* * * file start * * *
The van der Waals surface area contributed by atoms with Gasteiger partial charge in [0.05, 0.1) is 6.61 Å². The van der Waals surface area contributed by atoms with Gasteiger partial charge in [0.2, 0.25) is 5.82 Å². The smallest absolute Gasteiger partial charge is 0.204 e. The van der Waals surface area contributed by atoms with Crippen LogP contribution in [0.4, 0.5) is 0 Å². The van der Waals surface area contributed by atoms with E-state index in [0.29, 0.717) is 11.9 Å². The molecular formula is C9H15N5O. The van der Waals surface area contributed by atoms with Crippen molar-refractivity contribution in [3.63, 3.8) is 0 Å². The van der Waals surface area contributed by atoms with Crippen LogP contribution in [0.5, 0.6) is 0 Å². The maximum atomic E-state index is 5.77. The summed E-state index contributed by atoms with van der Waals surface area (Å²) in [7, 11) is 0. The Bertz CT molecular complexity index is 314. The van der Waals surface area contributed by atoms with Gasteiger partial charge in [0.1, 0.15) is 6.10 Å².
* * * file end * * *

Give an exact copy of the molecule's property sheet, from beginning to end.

The van der Waals surface area contributed by atoms with Gasteiger partial charge in [0.05, 0.1) is 6.61 Å². The van der Waals surface area contributed by atoms with Gasteiger partial charge in [0.2, 0.25) is 5.82 Å². The smallest absolute Gasteiger partial charge is 0.204 e. The van der Waals surface area contributed by atoms with Crippen LogP contribution in [0.4, 0.5) is 0 Å². The van der Waals surface area contributed by atoms with E-state index in [0.29, 0.717) is 11.9 Å². The molecular formula is C9H15N5O. The van der Waals surface area contributed by atoms with Crippen molar-refractivity contribution in [3.63, 3.8) is 0 Å². The van der Waals surface area contributed by atoms with Crippen LogP contribution in [0.5, 0.6) is 0 Å². The maximum atomic E-state index is 5.77. The summed E-state index contributed by atoms with van der Waals surface area (Å²) in [7, 11) is 0. The Bertz CT molecular complexity index is 314. The van der Waals surface area contributed by atoms with Gasteiger partial charge in [0.1, 0.15) is 6.10 Å².